500 Acres!? I'm sure Peter stone of Dean fireworks didn't have 500 Acres! http://www.fireworks-mag.org/ issues 32 and 52 describe this small factory in an acre of land. Now maybe that's because its in the middle of a forest I don't know. Then there was Edwin Bailey Argos fireworks in a rural garden in Uplyme. Even then manufacture of rockets for the commercial market was to expensive and I think Peter was specialising in portfires and lances.

Fireworks is a fantastic hobby and interest but doing any job for a living can take the fun out of it. I live in hope that someday we can pursue our hobby legally and safely with small quantities or in a club situation.

Maxman

#13 Guest_PyroPDC_*

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Posted 12 November 2011 - 03:44 PM

i for one (as many members of the ukps) want to see a central club house where we can legally manufacture and use on site.

personally i think the staff of the ukps need to rethink if it would be possible as raising money for a ukps club base manufacturing site. would be quite easy and with all the connections we all have in the industry it is possible.

Edited by PyroPDC, 12 November 2011 - 03:44 PM.


#14 exat808

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Posted 12 November 2011 - 03:55 PM

500 Acres!? I'm sure Peter stone of Dean fireworks didn't have 500 Acres! http://www.fireworks-mag.org/ issues 32 and 52 describe this small factory in an acre of land. Now maybe that's because its in the middle of a forest I don't know. Then there was Edwin Bailey Argos fireworks in a rural garden in Uplyme. Even then manufacture of rockets for the commercial market was to expensive and I think Peter was specialising in portfires and lances.

Fireworks is a fantastic hobby and interest but doing any job for a living can take the fun out of it. I live in hope that someday we can pursue our hobby legally and safely with small quantities or in a club situation.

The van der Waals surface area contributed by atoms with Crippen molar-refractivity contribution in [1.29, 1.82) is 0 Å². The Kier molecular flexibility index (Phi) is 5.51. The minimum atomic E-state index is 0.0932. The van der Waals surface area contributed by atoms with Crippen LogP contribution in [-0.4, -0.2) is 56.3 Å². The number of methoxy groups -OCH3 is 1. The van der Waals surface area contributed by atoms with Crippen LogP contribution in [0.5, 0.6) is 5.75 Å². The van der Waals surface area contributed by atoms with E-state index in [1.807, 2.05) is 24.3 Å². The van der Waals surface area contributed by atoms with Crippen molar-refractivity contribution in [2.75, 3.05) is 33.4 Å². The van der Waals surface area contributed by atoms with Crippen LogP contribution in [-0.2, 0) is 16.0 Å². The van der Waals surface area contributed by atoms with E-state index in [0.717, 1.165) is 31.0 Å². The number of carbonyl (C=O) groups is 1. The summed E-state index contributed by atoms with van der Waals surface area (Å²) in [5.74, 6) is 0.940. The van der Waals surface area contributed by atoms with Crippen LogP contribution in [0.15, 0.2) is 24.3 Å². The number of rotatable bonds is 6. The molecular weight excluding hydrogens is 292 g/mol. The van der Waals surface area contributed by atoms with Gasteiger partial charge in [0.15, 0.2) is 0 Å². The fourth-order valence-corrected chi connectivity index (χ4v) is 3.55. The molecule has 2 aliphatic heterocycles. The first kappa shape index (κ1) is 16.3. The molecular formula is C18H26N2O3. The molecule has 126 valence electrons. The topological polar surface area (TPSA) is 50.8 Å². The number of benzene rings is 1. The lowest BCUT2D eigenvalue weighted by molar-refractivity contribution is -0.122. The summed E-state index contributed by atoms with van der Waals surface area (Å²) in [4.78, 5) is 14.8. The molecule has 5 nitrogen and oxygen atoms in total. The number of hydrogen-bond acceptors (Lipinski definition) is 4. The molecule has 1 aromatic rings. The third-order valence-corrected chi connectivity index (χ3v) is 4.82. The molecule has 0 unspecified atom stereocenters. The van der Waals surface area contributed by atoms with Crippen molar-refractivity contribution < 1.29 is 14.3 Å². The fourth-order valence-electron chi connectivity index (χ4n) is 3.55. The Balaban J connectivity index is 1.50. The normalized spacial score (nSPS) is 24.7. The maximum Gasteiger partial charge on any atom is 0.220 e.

Maxman



The major issue with establishing a manufacturing site is that of "safeguarding". Basically on any site where explosives are to be made there will be distances prescribed on the licence that relate to how far away key features such as dwellings, roads, public areas etc have to be from the manufacturing buildings. If the manufacturer has not got complete control of all the land covered by his "safeguarding plan" then innocent development by other persons could bring the manufacturing process to an untimely halt.
Hence why Arthur has quoted a possible 500 acres for a moderate sized operation. The actual manufacturing site may not occupy more than 30 or 40 acres but to safeguard the site much more land must be controlled by the license holder.
The same problems hold true for those who only store explosives. If someone elses activities encroach on your separation distances then you have no choice but to reduce quantities or move the store.

#15 maxman

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Posted 12 November 2011 - 04:06 PM

Exat808 I understand what you are saying but 30-40 Acres or 500 Acres are vast plots of land. Is it because Peter stone is surrounded by forest? Were the criteria different for Edwin Bailey in the 80s I mean would that kind of set up not be posible now? I did google earth his house sometime ago and his plots was secluded but other houses were nearby. Also you say 500 Acres for a moderate operation. When I spoke to Ron he said his site was about 5 Acres. So does he own the road and layby just ouside his gate? I thought anyone could pull in there?

Maxman